The Rimoi National Reserve is an animal conservation reserve that is located in the Elgeyo Marakwet County in Kenya. It is a relatively small reserve, covering 66 km2, and is protected by the Kenya Wildlife Service. It lies adjacent to Lake Kamnarock which has recently dried up and is part of a conservation area that is five larger than its size
Adjacent to Rimoi and part of the same ecosystem, but on the other side of the Kerio River (in Baringo District), is Lake Kamnarok. Six years ago, for the first time in recorded history it dried up --- to the great loss of the crocodiles and all other wildlife. Even in the worst years of drought and starvation in living memory, probably the Kipng'osia of 1918/19 and the Kiplel Kowo (white bones) of 1924/25, the lake was there to assist animals and people to survive --- so this was indeed an unexpected and unfortunate event. The great news is that for the last few years the Lake has been gradually reviving.
The larger mammals in Rimoi include Elephants, monkeys, warthogs, impala, zebra and giraffe. The latter two were recently introduced by the KWS and they seem to be doing well.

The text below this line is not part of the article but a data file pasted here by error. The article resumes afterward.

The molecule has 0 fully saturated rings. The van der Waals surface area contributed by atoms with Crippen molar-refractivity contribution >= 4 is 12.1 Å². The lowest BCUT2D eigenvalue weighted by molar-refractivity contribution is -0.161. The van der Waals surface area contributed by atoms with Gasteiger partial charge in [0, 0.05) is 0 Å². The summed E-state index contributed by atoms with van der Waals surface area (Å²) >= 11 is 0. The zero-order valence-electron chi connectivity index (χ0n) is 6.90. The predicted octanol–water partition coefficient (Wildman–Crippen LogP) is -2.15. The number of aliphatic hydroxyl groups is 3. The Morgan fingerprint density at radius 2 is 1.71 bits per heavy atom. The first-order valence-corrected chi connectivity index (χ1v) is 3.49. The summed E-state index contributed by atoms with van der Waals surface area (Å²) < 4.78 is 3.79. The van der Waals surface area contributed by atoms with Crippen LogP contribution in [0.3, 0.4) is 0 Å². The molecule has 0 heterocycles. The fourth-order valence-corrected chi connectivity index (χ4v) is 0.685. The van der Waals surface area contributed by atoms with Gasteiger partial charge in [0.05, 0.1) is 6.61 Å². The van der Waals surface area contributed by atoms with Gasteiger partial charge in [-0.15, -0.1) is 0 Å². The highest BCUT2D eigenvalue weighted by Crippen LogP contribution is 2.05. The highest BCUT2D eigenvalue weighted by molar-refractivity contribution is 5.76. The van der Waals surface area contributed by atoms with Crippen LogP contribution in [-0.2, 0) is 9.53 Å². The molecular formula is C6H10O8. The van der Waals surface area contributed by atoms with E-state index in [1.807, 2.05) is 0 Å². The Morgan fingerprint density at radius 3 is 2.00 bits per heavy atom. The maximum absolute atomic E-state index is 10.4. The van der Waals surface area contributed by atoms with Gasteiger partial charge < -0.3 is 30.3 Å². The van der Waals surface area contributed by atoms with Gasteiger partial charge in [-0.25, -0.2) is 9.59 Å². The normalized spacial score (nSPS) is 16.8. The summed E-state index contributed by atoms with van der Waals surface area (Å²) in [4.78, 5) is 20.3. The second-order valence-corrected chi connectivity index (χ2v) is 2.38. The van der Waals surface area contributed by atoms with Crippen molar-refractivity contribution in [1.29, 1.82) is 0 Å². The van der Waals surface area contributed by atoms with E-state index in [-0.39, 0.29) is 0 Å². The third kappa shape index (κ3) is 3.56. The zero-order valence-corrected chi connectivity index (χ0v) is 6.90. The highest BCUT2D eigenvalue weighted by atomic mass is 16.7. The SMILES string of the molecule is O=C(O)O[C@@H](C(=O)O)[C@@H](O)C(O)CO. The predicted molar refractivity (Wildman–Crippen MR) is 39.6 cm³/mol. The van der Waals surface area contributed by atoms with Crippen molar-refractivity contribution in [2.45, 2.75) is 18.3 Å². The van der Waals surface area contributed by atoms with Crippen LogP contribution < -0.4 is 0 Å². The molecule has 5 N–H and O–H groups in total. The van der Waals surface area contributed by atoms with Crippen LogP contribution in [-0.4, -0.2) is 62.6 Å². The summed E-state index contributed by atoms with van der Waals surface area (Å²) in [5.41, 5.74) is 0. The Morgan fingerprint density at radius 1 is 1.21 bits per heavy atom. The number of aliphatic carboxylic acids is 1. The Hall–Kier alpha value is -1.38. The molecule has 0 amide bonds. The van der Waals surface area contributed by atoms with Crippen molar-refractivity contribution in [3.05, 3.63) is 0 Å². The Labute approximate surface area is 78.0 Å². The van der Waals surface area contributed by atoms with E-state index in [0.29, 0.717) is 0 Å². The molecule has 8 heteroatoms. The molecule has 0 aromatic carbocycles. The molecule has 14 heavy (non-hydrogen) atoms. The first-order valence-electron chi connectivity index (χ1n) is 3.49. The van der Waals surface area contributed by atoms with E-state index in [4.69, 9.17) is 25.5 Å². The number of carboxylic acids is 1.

Without a doubt, it is the elephants which make Rimoi special. Including young ones, they number more than 500 and, very unusually, move in large "clan" groups (often exceeding 100 animals). Until recent times, they would move in and out of the Reserve and up and down the valley at will, in accordance with the availability of water and food. This has now changed with the completion of an electric fence along the northern. western and southern boundaries of the Reserve.(with a corridor being left for the elephants who feel an urge to migrate to ancestral breeding grounds to the south and north). Actually, the electric fence was installed to keep people and domestic animals out of the Reserve as much as to keep elephants in. In neither objective does the fence completely succeed ----- for the simple reason that the whole eastern border of Rimoi is the Kerio River and unfenced and easily crossed.
The elephants are very wild, because they don't like people (who they associate with the aggression and danger of hunters), and hard to see because they shelter in the riverine bush during the heat of the day and do much of their feeding in the late evening or night. They should not be sought without the assistance of the game rangers. In the past, to find them, hunters would have to climb one of the prominent hills in the area (such as Koisabul) and survey the panorama of bushland patiently for indicators of the elephants' presence, such as rising dust and /or disturbed flicks of birdsi; then they would stategise to get into position to stage an ambush of the animals. Often, it took too long reach the position and they found the elephants had moved on to a different area. Todays visitors (armed with cameras, we hope, rather than poisoned spears) may be equally frustrated to catch a sight of them, as the herds are very mobile and have plenty of cover. It is possible to be 50m away from a herd and see no sign. Then again, even if positively located, that 50m into the bush is unlikely to be driveable.